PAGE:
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Int. J. Environ. Res. Public Health 2018, 15(11), 2593; https://doi.org/10.3390/ijerph15112593

Associations of Exposure to Air Pollution with Insulin Resistance: A Systematic Review and Meta-Analysis

1
School of Health Sciences, Wuhan University, 115 Donghu Road, Wuhan 430071, China
2
Department of Family & Community Medicine, Wake Forest School of Medicine, Medical Center Boulevard, Winston-Salem, NC 27157, USA
3
Department of Epidemiology & Prevention, Wake Forest School of Medicine, Medical Center Boulevard, Winston-Salem, NC 27157, USA
4
Department of Implementation Science, Wake Forest School of Medicine, Medical Center Boulevard, Winston-Salem, NC 27157, USA
These authors contributed equally to this work.
*
Authors to whom correspondence should be addressed.
Received: 22 October 2018 / Revised: 16 November 2018 / Accepted: 16 November 2018 / Published: 20 November 2018
(This article belongs to the Section Environmental Health)
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Abstract

In this article, we review the available evidence and explore the association between air pollution and insulin resistance (IR) using meta-analytic techniques. Cohort studies published before January 2018 were selected through English-language literature searches in nine databases. Six cohort studies were included in our sample, which assessed air pollutants including PM2.5 (particulate matter with an aerodynamic diameter less than or equal to 2.5 μm), NO2(nitrogen dioxide), and PM10 (particulate matter with an aerodynamic diameter less than 10 μm). Percentage change in insulin or insulin resistance associated with air pollutants with corresponding 95% confidence interval (CI) was used to evaluate the risk. A pooled effect (percentage change) was observed, with a 1 μg/m3 increase in NO2 associated with a significant 1.25% change (95% CI: 0.67, 1.84; I2 = 0.00%, p = 0.07) in the Homeostasis Model Assessment of Insulin Resistance (HOMA-IR) and a 0.60% change (95% CI: 0.17, 1.03; I2 = 30.94%, p = 0.27) in insulin. Similar to the analysis of NO2, a 1 μg/m3 increase in PM10 was associated with a significant 2.77% change (95% CI: 0.67, 4.87; I2 = 94.98%, p < 0.0001) in HOMA-IR and a 2.75% change in insulin (95% CI: 0.45, 5.04; I2 = 58.66%, p = 0.057). No significant associations were found between PM2.5 and insulin resistance biomarkers. We conclude that increased exposure to air pollution can lead to insulin resistance, further leading to diabetes and cardiometabolic diseases. Clinicians should consider the environmental exposure of patients when making screening and treatment decisions for them. View Full-Text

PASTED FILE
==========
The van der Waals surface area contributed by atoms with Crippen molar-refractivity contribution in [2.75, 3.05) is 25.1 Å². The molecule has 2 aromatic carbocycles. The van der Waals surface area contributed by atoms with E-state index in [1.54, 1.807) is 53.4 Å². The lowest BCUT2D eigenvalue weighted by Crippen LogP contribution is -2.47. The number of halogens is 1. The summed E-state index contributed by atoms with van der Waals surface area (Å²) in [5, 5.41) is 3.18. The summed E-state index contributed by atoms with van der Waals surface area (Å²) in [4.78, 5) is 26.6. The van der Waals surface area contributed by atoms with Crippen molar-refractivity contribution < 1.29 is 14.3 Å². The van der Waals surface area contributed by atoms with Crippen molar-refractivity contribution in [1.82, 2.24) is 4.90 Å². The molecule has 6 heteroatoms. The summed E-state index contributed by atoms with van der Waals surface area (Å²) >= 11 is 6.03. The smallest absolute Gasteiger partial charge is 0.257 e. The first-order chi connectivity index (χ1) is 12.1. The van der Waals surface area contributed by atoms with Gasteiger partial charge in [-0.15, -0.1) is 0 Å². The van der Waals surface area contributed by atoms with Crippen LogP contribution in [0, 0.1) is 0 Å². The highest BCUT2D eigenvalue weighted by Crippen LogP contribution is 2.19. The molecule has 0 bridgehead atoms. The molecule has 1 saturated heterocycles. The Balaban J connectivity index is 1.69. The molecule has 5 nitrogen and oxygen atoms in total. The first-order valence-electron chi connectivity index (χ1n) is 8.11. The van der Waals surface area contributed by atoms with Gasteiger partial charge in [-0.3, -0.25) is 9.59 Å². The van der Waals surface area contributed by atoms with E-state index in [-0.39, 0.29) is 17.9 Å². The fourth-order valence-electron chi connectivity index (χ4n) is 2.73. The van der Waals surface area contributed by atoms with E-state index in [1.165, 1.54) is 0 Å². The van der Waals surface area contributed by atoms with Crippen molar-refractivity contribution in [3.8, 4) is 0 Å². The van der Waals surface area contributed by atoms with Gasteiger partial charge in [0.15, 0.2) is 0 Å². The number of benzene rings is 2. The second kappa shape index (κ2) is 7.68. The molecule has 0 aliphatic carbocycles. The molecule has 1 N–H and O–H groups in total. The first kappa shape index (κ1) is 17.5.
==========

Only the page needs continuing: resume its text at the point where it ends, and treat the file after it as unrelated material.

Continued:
Keywords: air pollution; insulin resistance; meta-analysis air pollution; insulin resistance; meta-analysis
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Dang, J.; Yang, M.; Zhang, X.; Ruan, H.; Qin, G.; Fu, J.; Shen, Z.; Tan, A.; Li, R.; Moore, J. Associations of Exposure to Air Pollution with Insulin Resistance: A Systematic Review and Meta-Analysis. Int. J. Environ. Res. Public Health 2018, 15, 2593.

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